The question of whether to fund my own and my husband’s retirement or our children’s education is a very significant one for me. We really want the option of sending the boys to private school in a few years, so our current financial priority is saving as much as possible before our oldest heads off to middle school.
We still save for retirement, but not nearly as much as we could be saving because of our other priorities. So I read this Daily Worth article on retirement vs. educations savings with great interest. It didn’t say anything new, but it did remind me of the justifications for putting retirement ahead of education:
- There’s no other provision for retirement – You might have a pension or even Social Security, but your retirement planning and saving is all on you. If you don’t provide for your future, you might well end up becoming a financial burden on your child in retirement – and that would be worse than not being able pay for all of their educational expenses.
- There are other means of funding an education – A student can get scholarships, grants, and loans, and maybe even work while in school to help pay for tuition and living expenses. You won’t have options like these to fund your retirement.
- Discussing how to fund college will instill a sense of responsibility in your child – As much as I would love to present my children with fully paid-for college educations, I think a lot of good can come from this. In retrospect, I think my parents spoiled me too much by paying for my college education and not discussing how I could contribute more. Not that I don’t appreciate all that they did for me, but I’m sure I would have been more responsible with money if I had been raised a little differently.
- There are more “upfront” tax breaks for retirement savings – I wish the article went into more detail on this, but I’m thinking that it means you get to deduct most retirement contributions from your taxable income when the contributions are made (as with 401(k)s and traditional IRAs). With college savings plans like 529s and Coverdells, you’re putting in taxed income, but the earnings are not taxed upon withdrawal.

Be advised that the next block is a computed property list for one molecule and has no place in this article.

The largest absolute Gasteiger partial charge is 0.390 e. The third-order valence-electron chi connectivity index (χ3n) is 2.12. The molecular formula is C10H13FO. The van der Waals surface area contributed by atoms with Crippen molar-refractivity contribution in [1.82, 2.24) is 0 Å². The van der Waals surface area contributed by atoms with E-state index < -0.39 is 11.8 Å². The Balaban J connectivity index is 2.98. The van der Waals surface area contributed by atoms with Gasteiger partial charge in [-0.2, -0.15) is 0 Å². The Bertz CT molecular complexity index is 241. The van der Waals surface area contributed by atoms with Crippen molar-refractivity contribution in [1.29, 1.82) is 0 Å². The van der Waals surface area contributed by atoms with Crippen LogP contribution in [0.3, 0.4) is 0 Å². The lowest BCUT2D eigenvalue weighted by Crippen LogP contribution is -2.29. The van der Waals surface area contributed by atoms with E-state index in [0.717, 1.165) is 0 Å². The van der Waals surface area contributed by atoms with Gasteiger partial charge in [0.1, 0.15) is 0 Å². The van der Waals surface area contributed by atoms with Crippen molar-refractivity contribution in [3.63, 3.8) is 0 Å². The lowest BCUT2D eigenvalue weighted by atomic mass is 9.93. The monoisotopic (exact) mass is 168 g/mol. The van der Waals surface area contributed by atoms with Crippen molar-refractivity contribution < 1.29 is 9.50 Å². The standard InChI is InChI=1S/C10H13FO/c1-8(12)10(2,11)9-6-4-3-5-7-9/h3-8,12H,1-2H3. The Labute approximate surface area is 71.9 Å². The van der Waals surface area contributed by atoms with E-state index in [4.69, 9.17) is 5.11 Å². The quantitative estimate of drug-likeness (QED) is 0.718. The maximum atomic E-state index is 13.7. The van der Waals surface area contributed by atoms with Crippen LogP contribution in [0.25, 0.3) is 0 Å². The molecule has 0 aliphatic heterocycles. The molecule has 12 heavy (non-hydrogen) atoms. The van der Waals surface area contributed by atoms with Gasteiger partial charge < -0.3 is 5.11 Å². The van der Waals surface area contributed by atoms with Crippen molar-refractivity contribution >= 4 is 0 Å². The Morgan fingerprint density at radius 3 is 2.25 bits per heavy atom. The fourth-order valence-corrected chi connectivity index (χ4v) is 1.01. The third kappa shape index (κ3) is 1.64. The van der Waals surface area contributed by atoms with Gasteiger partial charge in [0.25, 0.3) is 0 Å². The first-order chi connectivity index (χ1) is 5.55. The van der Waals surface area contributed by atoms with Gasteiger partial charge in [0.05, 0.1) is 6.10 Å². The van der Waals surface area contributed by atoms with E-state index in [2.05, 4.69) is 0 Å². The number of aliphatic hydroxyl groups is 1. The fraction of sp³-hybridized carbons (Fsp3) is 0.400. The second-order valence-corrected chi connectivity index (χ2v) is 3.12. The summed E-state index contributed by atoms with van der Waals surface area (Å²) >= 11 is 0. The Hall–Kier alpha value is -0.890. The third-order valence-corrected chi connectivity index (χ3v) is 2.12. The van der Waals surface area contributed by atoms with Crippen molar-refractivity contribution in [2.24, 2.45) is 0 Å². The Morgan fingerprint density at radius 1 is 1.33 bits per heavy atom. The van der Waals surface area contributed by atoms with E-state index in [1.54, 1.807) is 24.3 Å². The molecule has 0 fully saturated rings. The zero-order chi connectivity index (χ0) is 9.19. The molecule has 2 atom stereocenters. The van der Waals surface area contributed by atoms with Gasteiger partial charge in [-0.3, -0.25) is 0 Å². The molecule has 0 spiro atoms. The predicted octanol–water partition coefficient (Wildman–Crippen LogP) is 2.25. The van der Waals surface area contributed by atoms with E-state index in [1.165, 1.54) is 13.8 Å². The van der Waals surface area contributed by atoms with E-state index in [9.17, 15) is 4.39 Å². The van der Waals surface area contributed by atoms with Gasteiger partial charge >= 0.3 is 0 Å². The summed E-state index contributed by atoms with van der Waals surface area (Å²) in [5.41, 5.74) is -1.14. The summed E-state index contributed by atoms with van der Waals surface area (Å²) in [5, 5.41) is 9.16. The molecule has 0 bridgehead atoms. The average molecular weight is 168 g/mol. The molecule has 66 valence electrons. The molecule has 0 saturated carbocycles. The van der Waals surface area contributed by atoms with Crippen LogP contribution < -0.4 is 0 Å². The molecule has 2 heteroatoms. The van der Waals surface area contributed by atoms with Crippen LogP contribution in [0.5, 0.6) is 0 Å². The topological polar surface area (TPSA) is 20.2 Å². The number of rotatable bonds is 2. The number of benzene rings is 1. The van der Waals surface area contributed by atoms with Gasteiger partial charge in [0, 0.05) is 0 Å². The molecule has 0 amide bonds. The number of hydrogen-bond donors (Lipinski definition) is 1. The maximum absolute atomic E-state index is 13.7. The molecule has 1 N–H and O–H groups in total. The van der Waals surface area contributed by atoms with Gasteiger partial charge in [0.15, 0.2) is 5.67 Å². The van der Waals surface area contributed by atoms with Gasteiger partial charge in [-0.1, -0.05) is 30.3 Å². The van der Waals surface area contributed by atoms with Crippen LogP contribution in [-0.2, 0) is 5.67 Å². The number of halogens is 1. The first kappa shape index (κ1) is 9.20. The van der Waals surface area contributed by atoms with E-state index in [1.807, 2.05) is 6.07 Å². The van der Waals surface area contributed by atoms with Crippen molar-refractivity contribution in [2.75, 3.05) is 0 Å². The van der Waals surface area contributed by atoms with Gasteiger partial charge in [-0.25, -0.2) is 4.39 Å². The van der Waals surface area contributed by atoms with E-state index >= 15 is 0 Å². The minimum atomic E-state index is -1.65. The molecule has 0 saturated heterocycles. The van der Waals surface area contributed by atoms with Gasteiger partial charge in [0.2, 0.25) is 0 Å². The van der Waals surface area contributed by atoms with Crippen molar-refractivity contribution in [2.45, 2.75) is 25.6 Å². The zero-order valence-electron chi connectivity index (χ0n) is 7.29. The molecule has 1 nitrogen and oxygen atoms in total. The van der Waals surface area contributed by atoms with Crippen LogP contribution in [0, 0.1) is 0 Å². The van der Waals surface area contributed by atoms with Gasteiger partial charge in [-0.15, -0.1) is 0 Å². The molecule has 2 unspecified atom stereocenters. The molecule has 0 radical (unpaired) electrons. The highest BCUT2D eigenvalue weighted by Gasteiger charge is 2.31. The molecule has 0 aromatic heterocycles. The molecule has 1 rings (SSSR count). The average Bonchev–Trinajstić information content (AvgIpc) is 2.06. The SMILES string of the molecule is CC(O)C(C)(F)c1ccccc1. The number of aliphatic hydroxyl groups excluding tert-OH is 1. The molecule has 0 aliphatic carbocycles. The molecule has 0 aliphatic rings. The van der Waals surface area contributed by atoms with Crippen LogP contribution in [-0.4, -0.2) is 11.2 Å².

Ideally, of course, I would love to be able to fully fund everything – our retirement, the kids’ education, and maybe a nicer house and a timeshare in Hawaii.
But that’s not our reality, which is made more complicated by the fact that alternatives like scholarships, grants and loans aren’t really options for middle and high school, which is what my husband and I are saving for. So for us, saving is a difficult balance that’s all too common for our generation.
Personally, I think a doable, balanced approach is to figure out a minimum for retirement savings. And then the remainder can go toward education. (This approach assumes that other savings needs, like your emergency fund, are already met.)
For example, if your employer matches 401(k) contributions, the minimum retirement savings could be the maximum that will be matched. Or maybe it’s 5% of your gross salary. If you feel you have very little to save, then maybe with each paycheck, half of what can be saved goes toward retirement and the other half goes into a Coverdell or 529 account.
I do think that making the money difficult to touch is important, especially if you would have a tendency to touch it if it were accessible. To that end, retirement accounts like 401(k)s and IRAs, and education accounts like 529s and Coverdells, can be very useful.
How do you balance retirement and education savings? Or do you not even try?
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